Most Organizations Haven’t Transitioned from IPv4 to IPv6, Survey Reveals

For years the story around Internet Protocol Version 6, also known as IPv6, has been the same: IPv4 addresses are running out. Eventually, you’re going to have to transition.

The clock started ticking in 2015 when ARIN ran out of IPv4 addresses… or so it seemed. Two years later, many IT departments are still operating “business as usual,” with no plans in the immediate future to transition from IPv4 to IPv6. With the exhaustion of the IPv4 address space, why are more organizations not transitioning to the new protocol? And how can IT start planning and preparing now to make the eventual switch smooth?  

Our second annual survey on IT’s transition to IPv6 sought to answer these questions. We asked over 100 IT professionals about their IPv6 readiness—has your organization transitioned? If not, when do you plan to do so? What are your top concerns? What we found was that although IPv6 deployment is growing in 2017, large enterprises are mainly the ones making the move to IPv6, while small-to-mid-size businesses are currently in the waiting or planning stages.

Get your copy of the 2017 IPv6 report here

I’d encourage you to download the full report to get all the details and strategies shared by the IT professionals who responded. As a brief teaser, here are three of the most interesting stats and takeaways.

2017 IPv6 Survey Highlights

Only 10 percent of organizations have deployed IPv6 in 2017

In our 2016 survey, 7 percent of respondents reported having deployed IPv6. In 2017 that number jumped to 10 percent. This is growth—albeit slow.

Is the seemingly slow growth surprising? Frankly, no. Unless your internet service provider is forcing your business to transition, you can likely continue to run IPv4 for the foreseeable future. As organizations no longer need IPv4 addresses (either from transitioning to IPv6, going out of business, consolidating equipment, etc.), they get recycled for others to use, making it possible to stick with IPv4 for now. This reuse of IPv4 addresses likely explains why 34 percent of survey respondents are not sure when they’ll deploy IPv6.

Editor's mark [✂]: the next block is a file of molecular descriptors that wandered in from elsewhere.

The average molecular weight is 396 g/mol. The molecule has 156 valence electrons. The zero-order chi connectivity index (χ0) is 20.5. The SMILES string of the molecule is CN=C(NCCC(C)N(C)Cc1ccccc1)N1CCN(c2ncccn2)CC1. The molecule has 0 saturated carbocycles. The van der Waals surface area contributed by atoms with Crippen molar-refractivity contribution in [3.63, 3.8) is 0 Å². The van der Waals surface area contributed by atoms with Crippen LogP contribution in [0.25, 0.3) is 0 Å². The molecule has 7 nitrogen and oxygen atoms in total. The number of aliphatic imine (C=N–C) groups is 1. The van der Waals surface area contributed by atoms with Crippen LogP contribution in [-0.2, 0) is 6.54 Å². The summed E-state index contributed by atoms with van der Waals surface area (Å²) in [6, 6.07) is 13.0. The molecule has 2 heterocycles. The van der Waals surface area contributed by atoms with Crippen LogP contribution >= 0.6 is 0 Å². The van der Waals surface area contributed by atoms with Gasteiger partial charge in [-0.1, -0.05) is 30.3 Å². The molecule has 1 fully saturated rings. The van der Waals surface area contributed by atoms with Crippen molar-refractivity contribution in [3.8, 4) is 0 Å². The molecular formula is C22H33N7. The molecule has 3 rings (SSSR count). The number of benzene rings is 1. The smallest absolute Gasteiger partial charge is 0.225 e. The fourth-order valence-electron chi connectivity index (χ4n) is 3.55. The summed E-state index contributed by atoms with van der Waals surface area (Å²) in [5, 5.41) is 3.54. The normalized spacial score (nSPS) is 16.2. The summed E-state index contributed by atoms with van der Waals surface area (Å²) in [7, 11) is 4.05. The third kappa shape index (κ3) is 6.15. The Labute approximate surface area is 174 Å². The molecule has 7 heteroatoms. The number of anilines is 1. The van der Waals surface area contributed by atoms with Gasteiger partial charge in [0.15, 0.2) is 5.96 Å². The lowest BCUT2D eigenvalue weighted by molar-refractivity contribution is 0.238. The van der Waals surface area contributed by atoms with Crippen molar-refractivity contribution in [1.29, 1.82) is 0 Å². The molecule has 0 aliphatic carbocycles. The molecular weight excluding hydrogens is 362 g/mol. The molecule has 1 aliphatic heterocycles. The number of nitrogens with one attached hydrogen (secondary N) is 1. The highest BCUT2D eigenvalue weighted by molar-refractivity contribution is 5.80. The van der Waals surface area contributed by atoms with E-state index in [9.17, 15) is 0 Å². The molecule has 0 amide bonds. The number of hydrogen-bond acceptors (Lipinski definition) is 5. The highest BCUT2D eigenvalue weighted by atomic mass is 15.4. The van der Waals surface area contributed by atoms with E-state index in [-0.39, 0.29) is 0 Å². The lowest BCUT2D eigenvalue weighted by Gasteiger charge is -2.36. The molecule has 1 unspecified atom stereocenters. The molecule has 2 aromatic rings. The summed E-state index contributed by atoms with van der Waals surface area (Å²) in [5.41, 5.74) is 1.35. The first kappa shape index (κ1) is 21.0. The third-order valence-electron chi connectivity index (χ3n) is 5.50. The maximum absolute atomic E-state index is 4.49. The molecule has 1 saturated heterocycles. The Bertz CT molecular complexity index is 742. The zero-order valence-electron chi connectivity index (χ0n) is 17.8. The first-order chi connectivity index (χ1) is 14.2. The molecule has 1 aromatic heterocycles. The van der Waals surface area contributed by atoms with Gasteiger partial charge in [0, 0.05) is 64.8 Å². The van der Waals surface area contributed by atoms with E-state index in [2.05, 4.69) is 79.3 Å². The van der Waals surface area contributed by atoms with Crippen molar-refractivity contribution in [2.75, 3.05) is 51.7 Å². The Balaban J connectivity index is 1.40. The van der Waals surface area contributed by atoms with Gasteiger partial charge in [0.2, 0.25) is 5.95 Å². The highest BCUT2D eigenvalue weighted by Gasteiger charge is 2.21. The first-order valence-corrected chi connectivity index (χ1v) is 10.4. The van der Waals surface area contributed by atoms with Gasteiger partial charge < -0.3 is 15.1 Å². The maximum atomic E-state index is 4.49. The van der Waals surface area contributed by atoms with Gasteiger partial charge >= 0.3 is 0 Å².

If your business is in this boat, the best course of action for now is to plan your deployment, investigate if your current hardware supports IPv6, and monitor your network performance so that when it’s time to transition, you’re ready.

Dual-stack implementation is the most popular transition mechanism

Forty-eight percent of respondents plan to transition to iPv6 via dual-stack implementation, in which network equipment can run on both IPv4 and IPv6. Although dual-stack hardware is typically more expensive, it will be one of the easiest ways to transition.

IT pros are concerned about the time and manpower transitions will require

Forty-eight percent of those surveyed said time/manpower limitations are a top concern for them, and forty-six percent said they are concerned about the complexity of the network upgrade.

If you work for a small business, your transition will be less daunting. Organizations with larger networks will likely face more time and costs involved. Scoping out the size and complexity of the transition now can help you set a timeline and realistic budget.

I’m excited to share the full 2017 report with you. Download the IPv6 survey results here.

Curious to go deeper? Join us for our upcoming webinar on April 28th—details below!  

[Webinar] What You Need to Know About IPv6 in 2017

Get up to speed on all things IPv6. On April 28th we’re inviting guest IPv6 expert Jeff Harrington of NYSERNet to share an overview of the protocol, plus tips and practical advice for planning your transition.